National Express B463 at Sydney on Jan 22nd 2019, removal of tail stand recommended prior to departure

Last Update: June 23, 2020 / 15:12:15 GMT/Zulu time

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Incident Facts

Date of incident
Jan 22, 2019


Flight number

Aircraft Registration

ICAO Type Designator

A National Jet Express British Aerospace BAe-146-300, registration VH-NJZ performing flight XM-7443 from Sydney,NS to Brisbane,QL (Australia), departed Sydney's runway 16R, however, the rear tail stand had remained attached and separated during rotation for takeoff, the tail stand came to a stop on the runway surface as foreign object debris. The aircraft climbed to FL250 enroute and landed safely on Brisbane's runway 14 about 90 minutes after departure.

Australia's Transport Safety Bureau (ATSB) reported: "At about 0455 on 22 January the aircraft took off with the rear tail stand attached. After take-off the tail stand sheared off resulting in foreign object debris on the runway." The aircraft did not sustain damage. The occurrence, described as "Aircraft preparation event", was rated an incident and is being investigated by the ATSB.

On Jun 23rd 2020 the ATSB released their final report concluding the probable causes of the incident were:

- During pre-departure checks, the full checklist between the captain and engineer was not completed. This negated the value of the checklist as a risk control and resulted in a missed opportunity to identify that the tail strut was still attached to the aircraft prior to it departing the bay.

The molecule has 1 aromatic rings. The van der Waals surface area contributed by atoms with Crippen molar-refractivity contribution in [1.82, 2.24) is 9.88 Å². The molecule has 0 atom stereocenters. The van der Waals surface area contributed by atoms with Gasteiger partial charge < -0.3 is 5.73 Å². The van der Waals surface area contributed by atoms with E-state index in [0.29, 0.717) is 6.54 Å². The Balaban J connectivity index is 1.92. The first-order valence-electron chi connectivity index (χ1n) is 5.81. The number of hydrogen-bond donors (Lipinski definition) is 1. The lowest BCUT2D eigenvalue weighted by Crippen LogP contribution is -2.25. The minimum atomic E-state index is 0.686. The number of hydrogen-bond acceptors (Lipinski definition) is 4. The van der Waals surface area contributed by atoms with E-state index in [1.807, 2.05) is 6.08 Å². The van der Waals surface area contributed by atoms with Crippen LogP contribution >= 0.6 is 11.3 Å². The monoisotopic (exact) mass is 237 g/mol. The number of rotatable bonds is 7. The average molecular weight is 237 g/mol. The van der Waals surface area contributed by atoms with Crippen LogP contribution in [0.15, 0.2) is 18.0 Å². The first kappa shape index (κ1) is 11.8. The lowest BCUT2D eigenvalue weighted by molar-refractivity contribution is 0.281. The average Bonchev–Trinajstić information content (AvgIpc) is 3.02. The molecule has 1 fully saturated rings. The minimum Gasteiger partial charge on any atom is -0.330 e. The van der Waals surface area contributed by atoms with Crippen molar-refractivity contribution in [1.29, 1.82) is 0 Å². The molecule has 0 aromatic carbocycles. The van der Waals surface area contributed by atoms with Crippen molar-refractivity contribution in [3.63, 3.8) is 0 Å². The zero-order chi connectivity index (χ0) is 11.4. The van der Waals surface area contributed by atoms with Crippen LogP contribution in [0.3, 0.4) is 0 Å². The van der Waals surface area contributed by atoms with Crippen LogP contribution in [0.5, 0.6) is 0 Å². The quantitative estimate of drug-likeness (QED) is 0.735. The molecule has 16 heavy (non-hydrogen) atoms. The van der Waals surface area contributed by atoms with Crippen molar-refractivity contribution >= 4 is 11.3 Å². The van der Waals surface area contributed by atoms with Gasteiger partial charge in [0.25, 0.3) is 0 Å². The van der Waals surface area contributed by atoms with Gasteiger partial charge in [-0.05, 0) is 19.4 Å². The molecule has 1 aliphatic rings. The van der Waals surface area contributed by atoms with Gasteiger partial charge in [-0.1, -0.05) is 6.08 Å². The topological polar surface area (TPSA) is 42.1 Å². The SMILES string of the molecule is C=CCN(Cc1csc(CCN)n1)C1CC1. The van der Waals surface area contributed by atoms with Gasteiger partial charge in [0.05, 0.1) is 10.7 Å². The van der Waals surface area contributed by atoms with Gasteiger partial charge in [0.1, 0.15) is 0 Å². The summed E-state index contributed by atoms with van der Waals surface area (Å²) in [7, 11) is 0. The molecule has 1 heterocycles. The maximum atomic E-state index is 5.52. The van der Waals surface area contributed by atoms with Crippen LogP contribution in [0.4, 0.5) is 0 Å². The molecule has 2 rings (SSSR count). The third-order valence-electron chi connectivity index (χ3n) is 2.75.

- The engineer had no effective means or procedure to contact the flight crew while the aircraft was taxiing. As a result, the flight crew were not alerted to the error prior to take-off.

The ATSB described the sequence of events:

A licenced aircraft maintenance engineer employed by Cobham Aviation Services reported marshalling NJZ in, and the flight crew subsequently shut down the aircraft’s engines. The engineer placed chocks at the nose wheels and instructed the flight crew to release the parking brake. The engineer positioned boarding stairs at the forward left cabin door and attached a tail strut2 to the rear of the aircraft (Figure 1). The tail strut was part of the Sydney Airport ground support equipment. The engineer also had the option of using a tail strut that was carried on board the aircraft.

The engineer reported opening the aft lower cargo hold door, on the rear right side of the aircraft to retrieve the sill protectors.3 The engineer waited for the aircraft freight door to be opened remotely by the captain, installed the sill protectors, and conducted an external visual inspection of NJZ. After the inspection, the engineer engaged in a brief conversation with the flight crew, and returned to the line hut to await completion of loading by the loading team.

The captain reported completing an external visual inspection of the aircraft then returned to the cockpit to plan the next sector to Brisbane with the first officer. Upon completion of loading by the loading team, the captain positioned himself at the top of the boarding stairs and the engineer returned to the aircraft. The engineer removed the freight door sill protectors and signalled the captain to commence lowering the freight door. After the freight door was closed, the engineer visually checked that it was flush with the aircraft skin and that the locks had correctly engaged. The engineer then signalled the captain that the freight door had locked correctly. The captain replied with a thumbs-up, entered the aircraft and closed the cabin door behind him.

The engineer proceeded to the aft lower cargo hold door on the right side of the aircraft, stowed the sill protectors, closed and locked the cargo hold door. The engineer then walked back around towards the front of the aircraft and positioned the boarding stairs clear. The engineer connected a headset to the nose of the aircraft for communications with the flight crew and removed chocks from the nose landing gear wheels. The engineer then took up a position at the nose of the aircraft to commence communications with the flight crew for engine start.